Op/Ed

Victor Nuovo: More than a 19th Century feminist

Editor’s note: This is the 32nd in a series of essays on the history and meaning of the American political tradition.
Margaret Fuller (1810-50) was born in Cambridge, Mass.; she was a prominent member of the Transcendentalist Club. In her short life she produced a remarkable body of writing: literary, philosophical and journalistic. She was homeschooled by her father, who early recognized her genius. She read Latin by the age of six, and by her teens was well read in the Latin Classics. She also became fluent in Greek, French, German and Italian. This was not an altogether happy time for her. Looking back on it, she wrote, “I had no natural childhood.”
She was from a young age self-reliant. The early death of her father left her, the eldest of seven siblings, head of the family, which she supported by writing, teaching and editing; she became editor of The Dial, the Transcendentalist journal. She was also a political activist. As foreign correspondent for the New York Tribune, she travelled to Italy in 1848 to report on the struggle for Italian unity and soon joined it. There she met a young revolutionary, Giovanni Ossoli, with whom she bore a son. When the revolution failed, they decided to return to the United States; they married and began their journey, and had almost reached their destination when they were shipwrecked and lost off the coast of Long Island. Only the body of their son was found. A memorial in Cambridge has this tribute: “Margaret Fuller. By birth a child of New England; by adoption a citizen of Rome; by genius belonging to the world.” It is apt.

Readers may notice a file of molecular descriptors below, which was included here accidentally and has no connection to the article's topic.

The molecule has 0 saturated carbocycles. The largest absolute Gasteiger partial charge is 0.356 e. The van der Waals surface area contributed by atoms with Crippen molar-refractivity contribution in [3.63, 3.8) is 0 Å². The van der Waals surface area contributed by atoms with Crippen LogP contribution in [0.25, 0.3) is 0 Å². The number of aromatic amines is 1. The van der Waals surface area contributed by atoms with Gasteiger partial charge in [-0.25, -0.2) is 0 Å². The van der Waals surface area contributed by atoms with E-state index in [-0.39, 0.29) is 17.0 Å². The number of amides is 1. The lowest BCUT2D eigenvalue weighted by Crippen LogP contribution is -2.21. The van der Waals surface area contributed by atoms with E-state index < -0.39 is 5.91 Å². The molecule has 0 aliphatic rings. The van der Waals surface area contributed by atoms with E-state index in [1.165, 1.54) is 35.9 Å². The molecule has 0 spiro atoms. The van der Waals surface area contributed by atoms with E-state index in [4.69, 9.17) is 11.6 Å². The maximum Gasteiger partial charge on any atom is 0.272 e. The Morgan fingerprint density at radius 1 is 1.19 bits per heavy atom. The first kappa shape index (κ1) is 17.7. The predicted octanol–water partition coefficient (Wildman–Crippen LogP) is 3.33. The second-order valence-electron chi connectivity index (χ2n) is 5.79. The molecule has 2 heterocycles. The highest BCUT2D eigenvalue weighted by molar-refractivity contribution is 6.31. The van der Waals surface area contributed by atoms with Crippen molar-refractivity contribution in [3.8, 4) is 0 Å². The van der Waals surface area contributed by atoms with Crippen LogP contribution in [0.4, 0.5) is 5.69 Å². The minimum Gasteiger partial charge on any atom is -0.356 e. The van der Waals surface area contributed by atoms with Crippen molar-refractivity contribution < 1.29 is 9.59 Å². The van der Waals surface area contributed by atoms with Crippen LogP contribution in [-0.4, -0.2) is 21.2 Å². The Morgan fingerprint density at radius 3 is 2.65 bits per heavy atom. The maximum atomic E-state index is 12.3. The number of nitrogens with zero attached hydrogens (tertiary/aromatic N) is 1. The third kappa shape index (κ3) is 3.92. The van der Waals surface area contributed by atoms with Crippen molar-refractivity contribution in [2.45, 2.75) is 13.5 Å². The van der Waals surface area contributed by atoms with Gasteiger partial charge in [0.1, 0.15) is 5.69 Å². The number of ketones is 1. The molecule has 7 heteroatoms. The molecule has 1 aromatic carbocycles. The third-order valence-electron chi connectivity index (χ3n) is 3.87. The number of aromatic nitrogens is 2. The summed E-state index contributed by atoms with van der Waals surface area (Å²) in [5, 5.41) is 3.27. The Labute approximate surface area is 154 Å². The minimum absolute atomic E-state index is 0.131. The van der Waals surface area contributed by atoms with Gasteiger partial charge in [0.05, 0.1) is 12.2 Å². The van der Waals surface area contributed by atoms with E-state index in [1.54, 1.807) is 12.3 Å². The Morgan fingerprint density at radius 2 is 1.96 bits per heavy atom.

Her major work, “Woman in the Nineteenth Century,” grew out of an essay, originally published in The Dial. The essay bore the title, “The Great Lawsuit, Man versus Men, Woman versus Women.” Her book is frequently described as an early feminist work. But this is too limiting; she was concerned just as much about men as about women, which she makes very clear at the outset. “By Man I mean both man and woman: these are the two halves of one thought … twin exponents of a divine thought.” The essay and the book might be read as an enlightened exposition of Genesis 1:27: “So God created man in his own image, in the image of God created he him; male and female created he them.” The image of God to which “Man” conforms is androgynous, which is the theme of her whole work; its central thesis is that in order to become truly human, men and women must transcend their birth gender or “cisgender” (to use a current term) and embrace the other, indeed they must embrace the whole of human nature in all its diversity.
In the light of its thesis and the arguments presented in it, “Woman in the Nineteenth Century” should be read by all; it is a philosophical work — a sophisticated discourse on human nature and destiny in which male and female are two complementary parts of a whole. It is also a counsel of human perfection.